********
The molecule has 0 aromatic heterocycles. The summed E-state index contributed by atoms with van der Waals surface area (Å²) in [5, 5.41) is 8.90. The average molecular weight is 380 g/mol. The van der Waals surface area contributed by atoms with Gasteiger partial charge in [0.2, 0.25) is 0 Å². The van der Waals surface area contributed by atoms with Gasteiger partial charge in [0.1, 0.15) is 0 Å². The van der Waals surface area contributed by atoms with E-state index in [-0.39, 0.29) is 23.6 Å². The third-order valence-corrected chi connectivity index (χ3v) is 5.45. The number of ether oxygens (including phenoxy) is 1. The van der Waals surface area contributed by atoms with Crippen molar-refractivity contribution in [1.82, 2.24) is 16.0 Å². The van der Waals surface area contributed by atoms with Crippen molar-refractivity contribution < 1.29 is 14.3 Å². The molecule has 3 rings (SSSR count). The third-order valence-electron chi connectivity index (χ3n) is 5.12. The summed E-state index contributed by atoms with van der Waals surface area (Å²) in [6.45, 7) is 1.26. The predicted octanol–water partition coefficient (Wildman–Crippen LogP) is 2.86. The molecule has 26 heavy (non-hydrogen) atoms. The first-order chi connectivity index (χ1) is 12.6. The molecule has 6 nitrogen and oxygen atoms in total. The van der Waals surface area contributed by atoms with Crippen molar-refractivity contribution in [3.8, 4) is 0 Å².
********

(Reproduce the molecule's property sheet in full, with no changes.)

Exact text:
The molecule has 0 aromatic heterocycles. The summed E-state index contributed by atoms with van der Waals surface area (Å²) in [5, 5.41) is 8.90. The average molecular weight is 380 g/mol. The van der Waals surface area contributed by atoms with Gasteiger partial charge in [0.2, 0.25) is 0 Å². The van der Waals surface area contributed by atoms with Gasteiger partial charge in [0.1, 0.15) is 0 Å². The van der Waals surface area contributed by atoms with E-state index in [-0.39, 0.29) is 23.6 Å². The third-order valence-corrected chi connectivity index (χ3v) is 5.45. The number of ether oxygens (including phenoxy) is 1. The van der Waals surface area contributed by atoms with Crippen molar-refractivity contribution in [1.82, 2.24) is 16.0 Å². The van der Waals surface area contributed by atoms with Crippen molar-refractivity contribution < 1.29 is 14.3 Å². The molecule has 3 rings (SSSR count). The third-order valence-electron chi connectivity index (χ3n) is 5.12. The summed E-state index contributed by atoms with van der Waals surface area (Å²) in [6.45, 7) is 1.26. The predicted octanol–water partition coefficient (Wildman–Crippen LogP) is 2.86. The molecule has 26 heavy (non-hydrogen) atoms. The first-order chi connectivity index (χ1) is 12.6. The molecule has 6 nitrogen and oxygen atoms in total. The van der Waals surface area contributed by atoms with Crippen molar-refractivity contribution in [3.8, 4) is 0 Å².